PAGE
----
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About The Bend bulletin. (Bend, Or.) 1903-1931 | View Entire Issue (March 3, 1909)
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THE BEND BULLETIN
"Fr every man a square deal,
less and no more."
C11AKUUS 1). KOWB KD1TOR
(tnraritblr In ulnncr.)
WBDNtiSDAY, MARCH 3, 1909.
The reader of a newspaper will
readily agree that it is necessary for
a merchant, with any pretension to
proeressiveness, to advertise. Yet
this would not be true if it were not
equally true that it is necessary for
the reader of the newspaper, if he
or she have any pretensions to pro
gressiveness, to SUAD and answer
These are twin facts, twin neces
sities. Whatever is of enough im
portance for the merchant to pay
for the privilege of saying is of too
much importance for the reader to
overlook. And just as advertising
is the way of the progressive store,
so is the leading of advertising the
way of the progressive person.
Measure your progressiveness by
this standard, and you will not go
If the Ladies' Library Club
wishes to secure a book that would
prove of great interest to many pa
trons of.the library, The, Bulletin
would suggest that they purchase
the book entitled, "My Mamie
Rose," by Owen Kildarc, extended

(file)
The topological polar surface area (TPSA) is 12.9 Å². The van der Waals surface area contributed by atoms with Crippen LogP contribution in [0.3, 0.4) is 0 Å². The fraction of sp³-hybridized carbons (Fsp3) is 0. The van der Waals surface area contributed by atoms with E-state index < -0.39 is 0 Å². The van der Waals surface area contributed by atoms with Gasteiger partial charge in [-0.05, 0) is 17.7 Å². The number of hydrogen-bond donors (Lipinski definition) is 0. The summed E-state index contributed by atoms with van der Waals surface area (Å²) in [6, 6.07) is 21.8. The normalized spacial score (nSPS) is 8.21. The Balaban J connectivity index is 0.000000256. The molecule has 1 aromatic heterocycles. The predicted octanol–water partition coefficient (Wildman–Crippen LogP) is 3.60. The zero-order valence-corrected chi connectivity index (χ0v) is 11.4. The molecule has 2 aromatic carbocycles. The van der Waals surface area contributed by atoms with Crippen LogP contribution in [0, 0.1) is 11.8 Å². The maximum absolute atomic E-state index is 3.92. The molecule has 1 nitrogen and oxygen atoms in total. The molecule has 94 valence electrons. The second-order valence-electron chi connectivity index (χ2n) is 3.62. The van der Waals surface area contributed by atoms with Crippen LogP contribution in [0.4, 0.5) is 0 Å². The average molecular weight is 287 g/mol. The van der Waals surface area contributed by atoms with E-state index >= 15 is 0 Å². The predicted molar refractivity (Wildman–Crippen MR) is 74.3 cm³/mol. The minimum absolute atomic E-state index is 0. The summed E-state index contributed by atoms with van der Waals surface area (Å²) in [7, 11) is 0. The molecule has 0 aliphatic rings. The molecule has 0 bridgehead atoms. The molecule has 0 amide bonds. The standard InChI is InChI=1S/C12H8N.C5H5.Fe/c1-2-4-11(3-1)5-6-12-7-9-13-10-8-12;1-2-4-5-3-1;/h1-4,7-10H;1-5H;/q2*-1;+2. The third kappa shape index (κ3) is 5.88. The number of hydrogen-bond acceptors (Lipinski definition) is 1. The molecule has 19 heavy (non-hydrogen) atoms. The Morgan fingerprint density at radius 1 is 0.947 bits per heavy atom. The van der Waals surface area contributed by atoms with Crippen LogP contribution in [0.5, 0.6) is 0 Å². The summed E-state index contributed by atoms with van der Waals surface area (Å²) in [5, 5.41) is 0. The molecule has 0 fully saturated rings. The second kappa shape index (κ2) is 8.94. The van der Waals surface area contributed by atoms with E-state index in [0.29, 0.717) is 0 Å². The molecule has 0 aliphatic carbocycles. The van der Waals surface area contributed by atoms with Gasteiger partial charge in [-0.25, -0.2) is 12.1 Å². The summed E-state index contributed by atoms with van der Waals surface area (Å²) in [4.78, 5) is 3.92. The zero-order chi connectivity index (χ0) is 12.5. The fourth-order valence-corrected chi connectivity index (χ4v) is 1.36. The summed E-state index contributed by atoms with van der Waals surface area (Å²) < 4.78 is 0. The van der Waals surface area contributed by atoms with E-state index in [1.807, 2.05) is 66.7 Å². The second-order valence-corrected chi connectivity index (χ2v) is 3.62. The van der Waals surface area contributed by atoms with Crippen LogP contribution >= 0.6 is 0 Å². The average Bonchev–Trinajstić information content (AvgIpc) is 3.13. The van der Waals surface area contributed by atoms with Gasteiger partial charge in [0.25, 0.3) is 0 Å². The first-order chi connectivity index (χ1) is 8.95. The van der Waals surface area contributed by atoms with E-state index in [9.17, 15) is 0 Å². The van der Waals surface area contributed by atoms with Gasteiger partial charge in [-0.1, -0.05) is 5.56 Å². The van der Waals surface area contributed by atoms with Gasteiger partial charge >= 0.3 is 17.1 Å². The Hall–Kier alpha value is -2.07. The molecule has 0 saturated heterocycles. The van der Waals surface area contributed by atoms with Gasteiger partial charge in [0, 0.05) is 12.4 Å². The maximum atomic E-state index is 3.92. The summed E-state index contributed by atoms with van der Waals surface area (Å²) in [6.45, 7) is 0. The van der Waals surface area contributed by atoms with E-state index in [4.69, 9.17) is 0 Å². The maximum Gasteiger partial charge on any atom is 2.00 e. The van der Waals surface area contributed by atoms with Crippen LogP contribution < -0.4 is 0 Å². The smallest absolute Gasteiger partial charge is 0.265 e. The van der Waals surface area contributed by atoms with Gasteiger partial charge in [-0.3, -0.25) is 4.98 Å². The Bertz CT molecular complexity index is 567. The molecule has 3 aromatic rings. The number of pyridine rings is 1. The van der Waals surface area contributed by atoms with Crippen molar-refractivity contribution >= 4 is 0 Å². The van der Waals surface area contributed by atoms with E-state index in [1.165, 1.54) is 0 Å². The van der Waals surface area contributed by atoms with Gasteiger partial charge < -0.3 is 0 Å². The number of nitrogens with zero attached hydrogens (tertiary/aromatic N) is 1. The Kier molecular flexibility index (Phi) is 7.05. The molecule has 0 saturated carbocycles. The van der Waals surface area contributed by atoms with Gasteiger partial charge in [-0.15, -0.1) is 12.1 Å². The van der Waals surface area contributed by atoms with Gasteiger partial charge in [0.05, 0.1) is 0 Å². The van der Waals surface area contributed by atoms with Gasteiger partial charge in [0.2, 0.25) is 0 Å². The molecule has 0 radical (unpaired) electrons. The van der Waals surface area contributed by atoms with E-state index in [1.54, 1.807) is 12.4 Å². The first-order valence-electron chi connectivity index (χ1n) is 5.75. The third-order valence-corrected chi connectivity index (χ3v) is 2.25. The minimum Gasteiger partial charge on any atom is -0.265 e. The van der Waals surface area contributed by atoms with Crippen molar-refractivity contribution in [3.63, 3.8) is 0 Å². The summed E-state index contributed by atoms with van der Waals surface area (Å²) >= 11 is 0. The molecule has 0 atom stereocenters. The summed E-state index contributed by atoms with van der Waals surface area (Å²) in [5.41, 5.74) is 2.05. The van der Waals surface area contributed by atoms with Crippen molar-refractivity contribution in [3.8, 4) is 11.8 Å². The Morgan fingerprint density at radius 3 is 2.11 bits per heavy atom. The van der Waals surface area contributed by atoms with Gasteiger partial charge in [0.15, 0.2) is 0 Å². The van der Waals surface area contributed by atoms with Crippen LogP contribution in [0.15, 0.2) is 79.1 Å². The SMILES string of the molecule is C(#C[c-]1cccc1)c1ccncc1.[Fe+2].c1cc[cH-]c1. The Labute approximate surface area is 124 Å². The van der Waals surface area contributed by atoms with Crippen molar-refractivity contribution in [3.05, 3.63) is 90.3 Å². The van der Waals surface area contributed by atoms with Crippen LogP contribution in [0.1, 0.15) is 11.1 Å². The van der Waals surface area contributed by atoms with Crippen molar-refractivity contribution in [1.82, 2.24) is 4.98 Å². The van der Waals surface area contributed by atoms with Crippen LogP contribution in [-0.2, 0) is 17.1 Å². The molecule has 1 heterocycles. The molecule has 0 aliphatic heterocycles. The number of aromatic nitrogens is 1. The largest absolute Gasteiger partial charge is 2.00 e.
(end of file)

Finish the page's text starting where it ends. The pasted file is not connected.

reference to which was made by
Bishop Paddock in his Sunday
morning sermon. This book pic
tures the life of Owen Kildarc him
self, who was born and raised in
the slums of New York. He was
a true product of the slums and
was about as "low down" a speci
men of humanity as one ever finds.
However, certain influences finally
led him into a better path, his re
generation followed, and he is now
devoting his life to the uplifting of
the unfortunate tenants of the
slums. Kildarc educated himself
and has become quite a powerful
writer of articles and stories des
criptive of slum life. The storv re
ferred to has a romance equal to a
first rate novel (but it's true), pic
tures the real life of the slums in a
vivid manner, and will bold one's
interest from start to finish.
Bishop Paddock is a personal
friend of Kildare, a warm friend
ship haviug developed between the
two men when the bishop was en
gaged in slum work in New York
"My Mamie Rose" is well worth
reading. And the reader has the
satisfaction of knowing that it is a
WILL RECLAIM SMALL TRACT
German Farmers Will Develop Land
near Tetherow'a HrlitRe.
A Mr. Huston, a Portland capi
talist, was in Bend over Sunday
conferring with A. M Drake in re
gard to an irrigation and coloniza
tion scheme neir Clinc Falls, in
which the former gentleman is in
terested. Mr. Huston was seeking
to secure Mr. Drake's assistance in
some ditch right of way matters.
Huston and his associates have
purchased about 3,000 acres of land
on the flat directly west of the
Tetherow Bridge. They plan to
take out a canal from the Deschutes
with which to irrigate this land,
and will aLo put in a power plant
to run a planing mill to he oper
ated in connection with the Spoo
Dayton sawmill. Huston desires
right of way across land owned by
the Cline rails power company,
and, it is understood, is haviug
trouble to secure it.
Mr. Huston has made arrange
ments whereby a large colony of
thrifty Germans will occupy the
land in small units and will en
gage in fruit farming and dairying
as well as diversified farming. A